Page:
At Le Champignon Sauvage, two-Michelin-starred chef David Everitt-Matthias serves hand-harvested scallops as a starter, using a variety of techniques and components. Michael Raffael reports
Scallops have undergone a sea change. Not so long ago they were inexpensive. You could coat them in a sauce, glaze them under a grill and voilà, coquilles St
Jacques. Nobody noticed whether they were fresh or frozen. Since then, though, they have gained status. Chefs don’t dare tinker with their sweet flavour, and they can’t disguise lack of freshness or overcooking.
Today, 98% of scallops are dredged off the seabed. Fishing practices range from sustainable to ecologically abusive. Hand-harvested by divers, the other 2% filter through to elite restaurants. They have to pay the price too. Depending on source and time of year, it can spiral up to £3.50 a piece – and more.
Chefs paying a premium for hand-picked scallops expect them to be larger than dredged ones. Size matters. Twice or three times the average size is common. In taste or texture there’s no difference between the two – after all, the species is the same.
How to cook them isn’t a secret. It’s child’s play almost. Knowing how to make the most of them is much more challenging. How many chefs discard the orange and buff ‘roes’? Give yourself some brownie points if you don’t. Before you pat yourself on the back too hard, answer a second question: are you
throwing out the skirt?
It takes a creative chef like David Everitt-Matthias at Cheltenham’s two-Michelin-starred Le Champignon Sauvage, who hates waste, to realise that there is more to the scallop than a plump knob of protein. Every little counts.
Preparing scallops from the shell
Scallops have a flat and rounded shell. They may be shut tight or starting to gape. Slip a flexible blade flush against the flat shell to free the muscle.
When you’re working with large diver scallops, a thin-bladed palette knife prevents any risk of cutting into the meat.
Free the whole scallop from the curved shell (1). Discard the black digestive gland. Also remove the black intestine around the adductor muscle’s waist.
Separate the skirt from the rest of the scallop. Pull off the smaller muscle (add it to a fish or shellfish stock). Remove the roe.
Use a clean, damp cloth to wipe away any grit on the muscle, or rinse it quickly and pat dry. Rinse the roe.
Cleaning the skirt (it’s also called a mantle) will be done in a batch of a dozen or more scallops. Put them in a colander and wash under fast-flowing water until they are quite free from grit – at least five minutes (2). They can be frozen for later use.
Everitt-Matthias uses dried skirts to flavour dashi (Japanese seafood broth) and fresh skirts to prepare ‘scallop tripe’.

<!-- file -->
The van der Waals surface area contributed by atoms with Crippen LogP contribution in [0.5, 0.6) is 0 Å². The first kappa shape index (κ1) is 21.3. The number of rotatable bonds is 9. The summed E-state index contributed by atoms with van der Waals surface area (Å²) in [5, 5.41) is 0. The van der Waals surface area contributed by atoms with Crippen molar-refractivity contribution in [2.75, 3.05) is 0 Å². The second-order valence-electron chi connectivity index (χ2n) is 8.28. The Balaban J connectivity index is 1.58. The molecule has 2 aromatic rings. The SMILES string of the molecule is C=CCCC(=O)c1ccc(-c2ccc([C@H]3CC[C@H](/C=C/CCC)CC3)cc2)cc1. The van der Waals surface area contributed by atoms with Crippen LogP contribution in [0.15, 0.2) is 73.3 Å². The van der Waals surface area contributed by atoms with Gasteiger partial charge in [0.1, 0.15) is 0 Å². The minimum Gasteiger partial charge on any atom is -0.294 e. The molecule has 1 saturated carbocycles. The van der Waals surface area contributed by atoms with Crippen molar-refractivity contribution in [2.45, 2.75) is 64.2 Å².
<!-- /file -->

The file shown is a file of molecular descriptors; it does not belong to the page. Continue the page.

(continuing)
Dehydrating skirts for dashi
Skirts can be dry-washed. Lay them on parchment on racks in a dehydrator and dry for about eight hours at 80°C until brittle (3).
Dehydrating roes for powder
Blanch roes for five seconds in salted water. Refresh and dry. Cut each one into three. Lay them on parchment. Put on racks in a dehydrator and dry for eight hours at 80°C until hard and biscuity. Use a spice/coffee grinder to blend to a powder and store in a sealed container (4).
Tips and tricks
Use a palette knife to open diver scallops.
To test whether gaping scallops are alive, prick the adductor muscles with a knife. Living scallops will then clamp their shells together.
Freezing skirts for tripe has a tenderising effect.
Halve the large scallops, refrigerate and cover with a damp cloth ahead of service, but always use the same day, otherwise they lose their sweetness.
The scallop dish figures as a starter on one of Le Champignon Sauvage’s three menus: £48 for two courses, £59 for three courses and £69 for four courses. The scallop cost per portion was £3.65 when preparing the dish for the feature. Other ingredients are inexpensive, but the various elements involved in preparation
make it labour-intensive.
Hand-dived scallops with charred leek, onion, salted wild garlic buds
6–9 scallops depending on their size
30ml olive oil (approx)
30g butter (approx)
350g scallop tripe
6 charred leeks (see panel, previous page)
40g leek purée
12 prosciutto-thin rashers of cured jowl
12 pickled onions
6 pinches scallop roe powder
6 pinches nigella seeds
Salted garlic buds
6 pots of hot dashi tea
Halve the scallops. For each portion, heat oil in a small frying pan. When hot, add a little butter and then the halved scallop. Sear for about 30 seconds, turn and add a touch more butter. Cook for up to a minute depending on the thickness of the pieces. Drain and season with salt (5).
On a plate, pile two small mounds of scallop tripe. Put the scallop halves on top. Lay a charred leek to the side. Use a squeezy bottle to pipe two or three drops of leek purée around the plate.
Add two rolled-up slices of jowl and pickle onion. Sprinkle roe powder and nigella seeds on the scallops. Finish with oxalis and salted garlic buds.
Serve with a pot of hot dashi tea.